This is day thirty of my attempt to write something, anything, every day for 365 days in a row; currently 8.22% complete with an eight day streak.
I seek simplicity in most things and following the path of least resistance lead me to host my projects on dedicated servers (currently with Hetzner in Finland.) My experience in doing so has been that I get more bang for my buck.
For example, I have had for the past two years a AX51-NVMe server hosted with Hetzner that provides 8C/16T, 64GB RAM, 1TB NVMe storage and unrestricted traffic through a single 1 Gbit/s port for just €57.60 a month! I actually found that to be more than I needed and was in the process of migrating to AX41-NVME server which provides 6C/12T, 64GB RAM, 512GB NVMe storage and unrestricted traffic through a single 1 Gbit/s port for just €35.60 a month before I had reboot issues with Debian 12 on their hardware and decided to look elsewhere.
Both prices are excluding VAT which in my country adds 20%; however the cost of both servers running concurrently plus two IPv4 addresses including tax is still just €115.92/mo.
These are of course Hetzner's AX range of servers which as far I am aware, use off the shelf consumer AMD processors however, I have not had any reliability issues and my server has been operational for a year and a half without fault; your mileage may vary.
The aforementioned issues with rebooting Debian 12 on Hetzner's dedicated hardware lead me to look at alternatives; I have previously used Scaleway and their "new" Elastic Metal dedicated servers appear to be on par with the offerings at Hetzner with Scaleways EM-A410X-SSD offering being equivalent to the AX41-NVMe I had procured from Hetzner for a similar price.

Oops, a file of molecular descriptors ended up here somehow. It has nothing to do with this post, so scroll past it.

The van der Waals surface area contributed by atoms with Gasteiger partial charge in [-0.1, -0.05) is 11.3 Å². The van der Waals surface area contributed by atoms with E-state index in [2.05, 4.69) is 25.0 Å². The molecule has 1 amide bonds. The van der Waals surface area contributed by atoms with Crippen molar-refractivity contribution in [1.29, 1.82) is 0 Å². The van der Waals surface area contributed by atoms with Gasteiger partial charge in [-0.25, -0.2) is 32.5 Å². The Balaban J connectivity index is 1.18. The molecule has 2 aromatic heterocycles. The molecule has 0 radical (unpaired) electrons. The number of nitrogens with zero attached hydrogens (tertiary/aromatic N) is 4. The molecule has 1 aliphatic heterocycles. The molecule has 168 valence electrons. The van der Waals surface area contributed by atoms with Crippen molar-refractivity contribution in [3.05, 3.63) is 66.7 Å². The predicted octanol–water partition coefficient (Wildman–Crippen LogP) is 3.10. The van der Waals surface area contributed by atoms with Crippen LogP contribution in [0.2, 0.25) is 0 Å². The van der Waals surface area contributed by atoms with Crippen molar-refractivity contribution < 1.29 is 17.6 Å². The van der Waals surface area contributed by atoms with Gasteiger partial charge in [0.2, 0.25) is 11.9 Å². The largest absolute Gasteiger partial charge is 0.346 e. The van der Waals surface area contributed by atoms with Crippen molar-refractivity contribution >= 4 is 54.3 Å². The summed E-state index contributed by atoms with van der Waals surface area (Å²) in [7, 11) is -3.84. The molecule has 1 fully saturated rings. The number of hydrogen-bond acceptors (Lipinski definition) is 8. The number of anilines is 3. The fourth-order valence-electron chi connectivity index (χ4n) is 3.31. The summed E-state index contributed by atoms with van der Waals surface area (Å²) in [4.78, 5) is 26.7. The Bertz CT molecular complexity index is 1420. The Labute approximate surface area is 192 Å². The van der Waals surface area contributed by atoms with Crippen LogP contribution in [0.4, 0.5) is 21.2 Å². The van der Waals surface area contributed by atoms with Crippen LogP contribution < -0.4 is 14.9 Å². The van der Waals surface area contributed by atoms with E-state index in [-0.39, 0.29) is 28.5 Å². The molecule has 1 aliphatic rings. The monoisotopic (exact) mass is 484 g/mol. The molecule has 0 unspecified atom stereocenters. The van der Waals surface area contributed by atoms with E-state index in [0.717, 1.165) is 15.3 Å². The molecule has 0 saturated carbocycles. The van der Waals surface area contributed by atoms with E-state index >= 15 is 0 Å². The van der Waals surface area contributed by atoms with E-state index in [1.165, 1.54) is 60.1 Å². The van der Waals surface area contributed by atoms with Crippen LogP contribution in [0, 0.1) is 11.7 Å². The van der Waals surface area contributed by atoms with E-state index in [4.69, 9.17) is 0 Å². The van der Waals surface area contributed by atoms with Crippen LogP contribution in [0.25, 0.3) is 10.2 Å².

There are benefits to cloud computing, high availability, automated scaling, zero downtime (when done right) and a whole rolodex of interconnecting services that can act as jigsaw pieces for building cloud based applications. However, in the majority of cases I have personally seen: companies that move into the cloud do so by spinning up a handful of EC2 containers and maybe migrate their database's to RDS then call it a day.
From a finance point of view this doesn't make sense. AWS's
m6g.4xlarge seems to be the closest I could find to Hetzner's AX51-NVMe offering in that it comes with 16vCPUs and 64GB RAM for $282.07/mo if reserved for a year, even if reserved for three years, at $195.49/mo it is still more expensive than Hetzner and that's not including bandwidth or storage which are changed extra at AWS.
On the flip-side at a previous employer; we ran online events with a hundred or more attendees. This meant that our servers would be hit by thousands of concurrent requests a second for a few minutes regularly throughout the event when delegates where moved from one phase to another. Our solution at the time was to spin up an EC2 instance per event that had a big enough core count to process the influx of requests in a reasonable time.
Ideally that application would have been refactored to be entirely cloud based, leveraging the scalability and power of API Gateway, lambda, SQS and a plethora of other products in order to be elastic to the varying needs of the events being hosted, unfortunately time was always against us so going with EC2 was the only viable solution at the time.
There are obvious benefits in going with cloud offerings and this post isn't about disparaging the cloud but when it comes to compute you really do seem to get more bang for your buck with dedicated hardware.
New to me since I last logged into their dashboard ↩︎
This was during the pandemic induced lockdown, we where a physicals events company that had to pivot to be 100% online in as short a time as possible; it took a lot of blood, sweat and tears, but we did it ↩︎